Woods had it coming

The Mickelson-monogamy storyline is silly, but Woods made his personal life fair game with that atrocious Nike ad

Published April 12, 2010 4:13PM (EDT)

Tiger Woods walks off the 13th green during 2010 Masters on Sunday.
Tiger Woods walks off the 13th green during 2010 Masters on Sunday.

 God forbid Phil Mickelson has a Bombshell McGee in his closet. Let's hope he's never visited a Hooters. Because if he has, a lot of sportswriters are going to have to retract the dreck they've written calling Mickelson's Masters victory a victory for monogamy -- and, yes, for women.

I'll let Ethan Sherwood Strauss run down all the silly prose linking Mickelson's victory over Cheatin' Tiger Woods to his standing by his wife, Amy, in her battle with breast cancer. Rick Reilly actually calls it "a lipstick sized victory" for women (note to Reilly: lipsticks are kind of small). Personally, I found the Mickelsons' hug after the Masters win very moving, especially given what they've been through together. But I wasn't aware that men standing by their wives with breast cancer was a rare occurrence (my own father did it 40 years ago, back before there were sensitive new age guys). And I likewise didn't know nice guys actually finish first. If Woods had won, would that be a victory for nailing every cocktail waitress in sight?

Still, I couldn't help thinking Woods had some of this coming -- not when he was revealed to be a cheater (that's none of my business) but when he used his dead father, Earl, in his Nike comeback ad. Until then, I mostly resisted moralizing. I found his February apology -- his recommitment to Buddhism, his insisting he was still out of golf, his long embrace with his mother -- believable and moving. So I admit I felt a little punked when he announced his return so soon (and hired Iraq war salesman Ari Fleischer to boot). But, whatever, it's his business.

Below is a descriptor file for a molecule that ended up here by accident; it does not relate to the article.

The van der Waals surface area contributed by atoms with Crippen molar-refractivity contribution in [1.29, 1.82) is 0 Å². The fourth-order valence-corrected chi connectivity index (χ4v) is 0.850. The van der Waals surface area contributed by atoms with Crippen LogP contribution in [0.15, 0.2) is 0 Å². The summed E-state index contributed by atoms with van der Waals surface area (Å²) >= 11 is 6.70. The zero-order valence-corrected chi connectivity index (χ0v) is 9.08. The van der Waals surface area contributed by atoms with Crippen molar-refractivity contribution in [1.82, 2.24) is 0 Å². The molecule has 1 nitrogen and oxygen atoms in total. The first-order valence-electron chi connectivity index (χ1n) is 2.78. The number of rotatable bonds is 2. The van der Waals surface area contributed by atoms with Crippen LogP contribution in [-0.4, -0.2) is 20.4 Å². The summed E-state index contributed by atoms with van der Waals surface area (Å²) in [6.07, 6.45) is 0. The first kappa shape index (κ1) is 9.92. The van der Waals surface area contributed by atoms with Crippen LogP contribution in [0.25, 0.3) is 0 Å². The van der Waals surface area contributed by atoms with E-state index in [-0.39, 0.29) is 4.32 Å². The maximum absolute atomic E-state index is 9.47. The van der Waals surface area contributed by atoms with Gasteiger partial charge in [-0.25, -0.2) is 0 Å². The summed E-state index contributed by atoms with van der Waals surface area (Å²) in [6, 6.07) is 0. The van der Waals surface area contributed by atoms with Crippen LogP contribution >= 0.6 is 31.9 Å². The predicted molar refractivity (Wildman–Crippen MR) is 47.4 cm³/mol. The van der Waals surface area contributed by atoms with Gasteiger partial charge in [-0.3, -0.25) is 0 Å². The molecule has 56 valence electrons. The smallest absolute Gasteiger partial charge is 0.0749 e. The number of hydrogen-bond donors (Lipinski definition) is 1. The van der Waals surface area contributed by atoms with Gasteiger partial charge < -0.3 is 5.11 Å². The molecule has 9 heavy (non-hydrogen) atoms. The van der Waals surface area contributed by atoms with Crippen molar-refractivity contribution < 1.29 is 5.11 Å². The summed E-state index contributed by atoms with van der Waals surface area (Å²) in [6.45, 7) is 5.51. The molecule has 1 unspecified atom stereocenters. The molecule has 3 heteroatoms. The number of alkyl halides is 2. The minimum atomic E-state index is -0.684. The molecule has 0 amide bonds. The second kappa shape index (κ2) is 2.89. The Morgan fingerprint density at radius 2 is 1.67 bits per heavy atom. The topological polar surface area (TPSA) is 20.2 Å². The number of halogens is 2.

Then, when he not only used his father in the Nike ad, but worse, asked the world to participate in his alleged story of redemption -- "Have you learned anything?" -- all to sell some Nike gear? I felt like, what the hell, Tiger's made his whole mess our business. Have you learned anything, Tiger? I sort of doubt it.

OK, moralizing over. But with that ad, Woods gave up his privacy and made himself fair game. People are going to be asking him "have you learned anything?" for a long time -- and making funny mash-ups of that ad, too. My favorite Tweet Sunday came from the always hilarious pourmecoffee, who joked that Earl Woods was now asking: "How do you miss that putt? I'm a ghost and I could make that. Let's go to Hooters."

By Joan Walsh

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Golf Tiger Woods